Buying a Car: How Long Can You Expect a Car to Last?
Buying a car is a major expense. That's especially true if you purchase a brand-new car, which will likely incur bigger depreciation than a used model, along with the usual repair and maintenance costs, insurance expenses, fuel bills and more. As a result, you might be looking to own your next new car for a long time -- or, as some say, until the wheels fall off. But just how long can you actually expect a car to last? In other words, how many years can you reasonably expect to get out of a car before it's time to upgrade? We have some answers.
It Depends On the Car -- and You
In some cases, the length of time you'll be able to own a car depends on the car itself. Certain models are built better than other cars, which allows them to last longer. But even car models that are notoriously well built may have fatal flaws that develop later in life, such as an expensive engine or transmission issue, making them expensive to own long-term. When you're buying a new car, it's hard to know exactly how long it'll last.
Similarly, you play a huge role in the car's longevity. It isn't luck that some 1940s and 1950s classic cars are still on the road: Many of those vehicles were owned by drivers who took great care of them for many years, performing by-the-book oil changes, fixing any issues and routinely servicing them at recommended intervals. The result is that these cars are still driving 60 or 70 years after they were made.
So how long can you expect a car to last? The answer could be infinite, depending on how much money and time you're willing to spend to keep it running -- and depending on just how reliable the car stays as it gets older.
In general, however, people don't really keep their cars forever. Research by R.L. Polk says that the average age of a modern vehicle is 11.4 years, while the average length of time drivers keep a new vehicle is 71.4 months -- around 6 years. So even if you plan to own a car forever, the statistics are against you. You might get in an accident, you might start to have expensive issues or you might simply decide it's time to upgrade to a newer model.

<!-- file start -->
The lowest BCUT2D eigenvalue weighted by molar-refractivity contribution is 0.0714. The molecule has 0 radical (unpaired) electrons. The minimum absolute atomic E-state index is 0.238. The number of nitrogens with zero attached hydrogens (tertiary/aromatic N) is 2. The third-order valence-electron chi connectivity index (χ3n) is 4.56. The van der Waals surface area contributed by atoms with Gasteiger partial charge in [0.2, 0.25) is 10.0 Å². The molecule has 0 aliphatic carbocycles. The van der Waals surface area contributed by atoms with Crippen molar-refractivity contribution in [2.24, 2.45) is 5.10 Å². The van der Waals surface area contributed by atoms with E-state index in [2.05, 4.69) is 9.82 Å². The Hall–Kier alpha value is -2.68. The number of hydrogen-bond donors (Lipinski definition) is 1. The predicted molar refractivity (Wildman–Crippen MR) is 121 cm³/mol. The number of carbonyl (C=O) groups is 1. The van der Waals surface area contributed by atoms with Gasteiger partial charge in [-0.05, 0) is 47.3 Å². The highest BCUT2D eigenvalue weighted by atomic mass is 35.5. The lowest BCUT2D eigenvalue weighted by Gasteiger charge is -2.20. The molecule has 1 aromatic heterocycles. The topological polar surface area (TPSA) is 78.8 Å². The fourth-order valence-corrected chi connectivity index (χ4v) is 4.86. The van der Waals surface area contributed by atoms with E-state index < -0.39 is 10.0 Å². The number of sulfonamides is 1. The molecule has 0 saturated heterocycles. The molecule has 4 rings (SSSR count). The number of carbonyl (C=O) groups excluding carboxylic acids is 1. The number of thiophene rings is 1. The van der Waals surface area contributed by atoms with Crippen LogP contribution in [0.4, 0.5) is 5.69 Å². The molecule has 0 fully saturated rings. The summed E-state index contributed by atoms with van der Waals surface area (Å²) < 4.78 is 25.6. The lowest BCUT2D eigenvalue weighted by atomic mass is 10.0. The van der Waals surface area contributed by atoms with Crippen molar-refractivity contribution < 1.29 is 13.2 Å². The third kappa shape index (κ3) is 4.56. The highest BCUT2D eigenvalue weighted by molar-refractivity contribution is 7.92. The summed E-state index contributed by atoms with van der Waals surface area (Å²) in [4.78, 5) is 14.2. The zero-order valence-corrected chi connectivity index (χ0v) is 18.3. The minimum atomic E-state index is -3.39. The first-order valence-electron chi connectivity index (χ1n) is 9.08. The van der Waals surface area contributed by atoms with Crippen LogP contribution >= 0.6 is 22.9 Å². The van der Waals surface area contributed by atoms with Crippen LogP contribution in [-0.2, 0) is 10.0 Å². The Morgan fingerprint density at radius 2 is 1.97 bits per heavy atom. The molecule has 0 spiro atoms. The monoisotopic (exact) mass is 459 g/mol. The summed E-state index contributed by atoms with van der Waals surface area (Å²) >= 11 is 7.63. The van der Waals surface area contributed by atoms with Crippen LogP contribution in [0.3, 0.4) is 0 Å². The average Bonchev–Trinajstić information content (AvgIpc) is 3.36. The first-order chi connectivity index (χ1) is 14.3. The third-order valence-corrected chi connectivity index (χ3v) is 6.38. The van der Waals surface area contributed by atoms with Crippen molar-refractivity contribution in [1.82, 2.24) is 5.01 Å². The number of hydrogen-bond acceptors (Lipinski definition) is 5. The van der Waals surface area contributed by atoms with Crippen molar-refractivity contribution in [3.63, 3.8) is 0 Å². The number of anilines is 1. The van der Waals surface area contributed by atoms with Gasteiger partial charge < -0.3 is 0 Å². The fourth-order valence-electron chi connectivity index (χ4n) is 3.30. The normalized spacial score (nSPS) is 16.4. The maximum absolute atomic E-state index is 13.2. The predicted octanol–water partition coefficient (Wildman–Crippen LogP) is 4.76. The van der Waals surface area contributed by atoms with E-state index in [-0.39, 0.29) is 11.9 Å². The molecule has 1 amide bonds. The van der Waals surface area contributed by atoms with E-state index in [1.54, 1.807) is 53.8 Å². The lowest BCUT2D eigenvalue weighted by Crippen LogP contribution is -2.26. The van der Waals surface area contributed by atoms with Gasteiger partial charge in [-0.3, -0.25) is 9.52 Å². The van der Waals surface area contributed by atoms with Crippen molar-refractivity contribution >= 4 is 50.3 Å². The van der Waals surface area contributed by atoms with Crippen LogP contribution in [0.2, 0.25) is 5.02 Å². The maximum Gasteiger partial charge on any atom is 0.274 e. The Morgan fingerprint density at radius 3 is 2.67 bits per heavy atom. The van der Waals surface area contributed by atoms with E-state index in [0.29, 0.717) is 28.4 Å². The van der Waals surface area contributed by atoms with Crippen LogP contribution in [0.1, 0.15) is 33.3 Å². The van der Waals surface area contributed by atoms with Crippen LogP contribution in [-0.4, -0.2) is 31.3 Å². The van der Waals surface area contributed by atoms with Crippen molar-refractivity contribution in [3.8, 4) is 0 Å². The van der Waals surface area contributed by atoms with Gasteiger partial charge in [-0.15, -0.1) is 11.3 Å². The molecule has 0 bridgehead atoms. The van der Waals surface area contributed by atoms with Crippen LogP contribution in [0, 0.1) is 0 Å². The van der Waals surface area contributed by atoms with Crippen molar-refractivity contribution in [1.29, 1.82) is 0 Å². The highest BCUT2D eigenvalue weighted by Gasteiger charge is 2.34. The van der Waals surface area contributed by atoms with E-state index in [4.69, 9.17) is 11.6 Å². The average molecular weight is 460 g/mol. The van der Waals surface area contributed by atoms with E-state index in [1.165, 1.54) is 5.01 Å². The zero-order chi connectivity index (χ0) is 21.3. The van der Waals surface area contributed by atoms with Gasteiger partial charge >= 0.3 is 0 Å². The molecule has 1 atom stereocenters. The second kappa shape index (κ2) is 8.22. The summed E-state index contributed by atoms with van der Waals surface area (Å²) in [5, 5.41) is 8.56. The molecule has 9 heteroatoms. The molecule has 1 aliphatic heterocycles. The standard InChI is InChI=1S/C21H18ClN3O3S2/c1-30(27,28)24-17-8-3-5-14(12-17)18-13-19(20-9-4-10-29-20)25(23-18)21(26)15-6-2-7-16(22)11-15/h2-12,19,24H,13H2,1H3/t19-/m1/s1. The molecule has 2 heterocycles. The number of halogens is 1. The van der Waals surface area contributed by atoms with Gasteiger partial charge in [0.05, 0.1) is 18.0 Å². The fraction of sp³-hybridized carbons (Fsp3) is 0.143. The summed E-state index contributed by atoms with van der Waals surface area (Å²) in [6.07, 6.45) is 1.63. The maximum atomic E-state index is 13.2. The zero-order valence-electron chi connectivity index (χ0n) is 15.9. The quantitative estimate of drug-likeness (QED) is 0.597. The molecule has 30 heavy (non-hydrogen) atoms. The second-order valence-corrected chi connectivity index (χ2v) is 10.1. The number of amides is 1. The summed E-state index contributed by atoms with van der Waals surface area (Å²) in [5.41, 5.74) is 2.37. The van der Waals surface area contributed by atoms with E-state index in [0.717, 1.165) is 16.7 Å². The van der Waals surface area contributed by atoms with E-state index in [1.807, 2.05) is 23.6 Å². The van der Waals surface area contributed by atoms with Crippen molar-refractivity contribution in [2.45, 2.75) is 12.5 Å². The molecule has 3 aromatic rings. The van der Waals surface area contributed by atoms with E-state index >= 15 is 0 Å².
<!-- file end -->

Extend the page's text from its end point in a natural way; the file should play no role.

Don't Forget About Advancements
Even if you do decide to keep a car for a long period of time, technological advancements may change your mind. Consider this: A car made 12 years ago, in 2003, likely won't have side airbags. It'll have front airbags, but it may not have anti-lock brakes. There will be a CD player, but no navigation system, no auxiliary input for an iPod and certainly no USB player. Don't expect voice controls or app recognition, either. And you won't find a backup camera or parking sensors unless you install them as aftermarket accessories.
Advancements in technology is one major reason why people move on to just about any good -- whether it's a computer, a phone or a car. And even if you buy your car with the desire to drive it forever, we suspect technology advancements -- or at least new safety features -- will have you eyeing a newer model eventually.
So if you're buying a car today, how long can you expect it to last? The truthful answer is: a very long time. But at some point, it may become cost-effective -- or simply desirable -- to upgrade to a newer model with more equipment, better safety protection and improved dependability.